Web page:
Acupuncturist Philippa Summers shares some local ways to enjoy the outdoors this coming festive season and encourages you to find beauty in the cold and sometimes grey winter
You may have seen Erika’s inspirational blog encouraging us to experience and appreciate the darkness of the long winter nights. By cherishing not just the dark but winter itself, the cold, the beauty of early morning frosts, long shadows, later sunrises and earlier sunsets, naked trees against crisp blue skies we can wrap up and allow ourselves to be drawn outside. And there is nothing like returning home to be embraced by the warmth, feeling refreshed and enlivened.
Christmas this year will be like no other. I imagine many people will be staying local and postponing gatherings. Not easy decisions and I know that even within families there are conflicting ideas and hard choices to be made between our dearest wishes and the risks. For me the getting together will be all the sweeter when we are through the worst of this pandemic and we have something to celebrate with gusto. Simply being together will be a joy and my focus is on a simple Christmas and a summer gathering to make up for all we have missed.
So, for those of you that will be spending a quieter than usual Christmas at home, maybe with children climbing the walls, I encourage you to wrap up warm, embrace the cold and get outside. Like many I have had more walks in Brockwell park this year than ever before and still it holds delight, with longer walks taking in Dulwich Park and Sydenham Woods. There is something new to discover each time, a different route brings a different view, the seasons create a changing landscape and our senses are drawn to the subtle transformations. So, even the familiar can hold surprise and nourish our souls and senses with new sights and smells. It’s good to get out and move, not least of all with all the feasting and indulgence that goes with Christmas.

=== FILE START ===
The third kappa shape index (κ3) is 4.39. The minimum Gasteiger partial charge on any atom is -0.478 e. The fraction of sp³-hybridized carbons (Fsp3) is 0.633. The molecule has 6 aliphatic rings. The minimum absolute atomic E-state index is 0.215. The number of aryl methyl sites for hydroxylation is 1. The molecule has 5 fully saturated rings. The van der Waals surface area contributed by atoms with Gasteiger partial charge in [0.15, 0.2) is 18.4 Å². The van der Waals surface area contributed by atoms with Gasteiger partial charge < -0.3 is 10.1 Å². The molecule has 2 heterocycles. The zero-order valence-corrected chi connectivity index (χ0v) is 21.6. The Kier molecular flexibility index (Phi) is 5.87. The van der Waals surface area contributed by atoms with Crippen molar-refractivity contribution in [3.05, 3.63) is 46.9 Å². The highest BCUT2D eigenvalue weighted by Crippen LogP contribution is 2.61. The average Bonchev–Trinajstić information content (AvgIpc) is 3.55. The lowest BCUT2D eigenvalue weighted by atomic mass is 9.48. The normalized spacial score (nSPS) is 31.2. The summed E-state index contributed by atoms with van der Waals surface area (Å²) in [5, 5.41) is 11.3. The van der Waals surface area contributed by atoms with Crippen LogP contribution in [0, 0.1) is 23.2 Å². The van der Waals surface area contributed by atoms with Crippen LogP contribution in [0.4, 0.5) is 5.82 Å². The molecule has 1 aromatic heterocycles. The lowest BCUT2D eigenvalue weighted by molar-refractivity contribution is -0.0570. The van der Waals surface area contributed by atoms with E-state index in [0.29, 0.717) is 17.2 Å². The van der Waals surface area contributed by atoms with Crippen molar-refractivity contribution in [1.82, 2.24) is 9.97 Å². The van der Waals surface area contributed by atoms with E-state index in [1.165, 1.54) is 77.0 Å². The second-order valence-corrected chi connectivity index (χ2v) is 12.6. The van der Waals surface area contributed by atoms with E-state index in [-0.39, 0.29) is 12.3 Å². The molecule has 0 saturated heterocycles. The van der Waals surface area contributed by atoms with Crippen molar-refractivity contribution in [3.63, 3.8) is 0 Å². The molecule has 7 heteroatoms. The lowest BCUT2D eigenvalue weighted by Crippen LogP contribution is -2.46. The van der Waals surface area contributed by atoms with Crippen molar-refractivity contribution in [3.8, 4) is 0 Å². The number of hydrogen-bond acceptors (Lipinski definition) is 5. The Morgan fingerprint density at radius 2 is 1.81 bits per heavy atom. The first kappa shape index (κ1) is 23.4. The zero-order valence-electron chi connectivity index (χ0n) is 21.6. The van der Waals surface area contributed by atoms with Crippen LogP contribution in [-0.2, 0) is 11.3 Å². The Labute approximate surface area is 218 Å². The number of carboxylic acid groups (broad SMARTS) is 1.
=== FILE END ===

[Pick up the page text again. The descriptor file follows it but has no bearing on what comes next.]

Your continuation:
So, for a change of scene here are a few outdoor events and activities, festive and otherwise, that may add some sparkle and fresh air. You never know what you’ll stumble upon along the way.
Embrace the winter, much as you may want to wish this one away, and maybe by spring or summer we can gather more safely in larger numbers, maybe even hug one another again. Virtual hugs for now. Wrap up warm, get outside and have a good time!
Massage therapist Erika Zettervall thoughtfully considers the importance of engaging with the physical darkness that surrounds us at this time of year as the days get shorter and encourages us to balance how we value light with dark.
Darkness. It’s that time of the year again. The daylight hours are reduced day by day until we reach the winter solstice at that point the day hardly begins before it starts to get dark again.
Seasonal darkness during our winter is inevitable. Our planet will travel continuously, journeying through the universe orbiting the sun with its axis tilting the way it does, whether we like it or not. In a world of uncertainty that is pretty certain.
These short winter days can of course be avoided by relocating to the other side of the planet for the winter or permanently move closer to the equator where there the daylight hours do not alter in the same way over the year. The longing for winter sun and light is a strong incentive for travel this time of the year seeking out longer, brighter days. I have been able to do so past but not for while, and this year that option is more unattainable than usual. But I often work in the evenings and have the benefit of time to be outdoors during the day.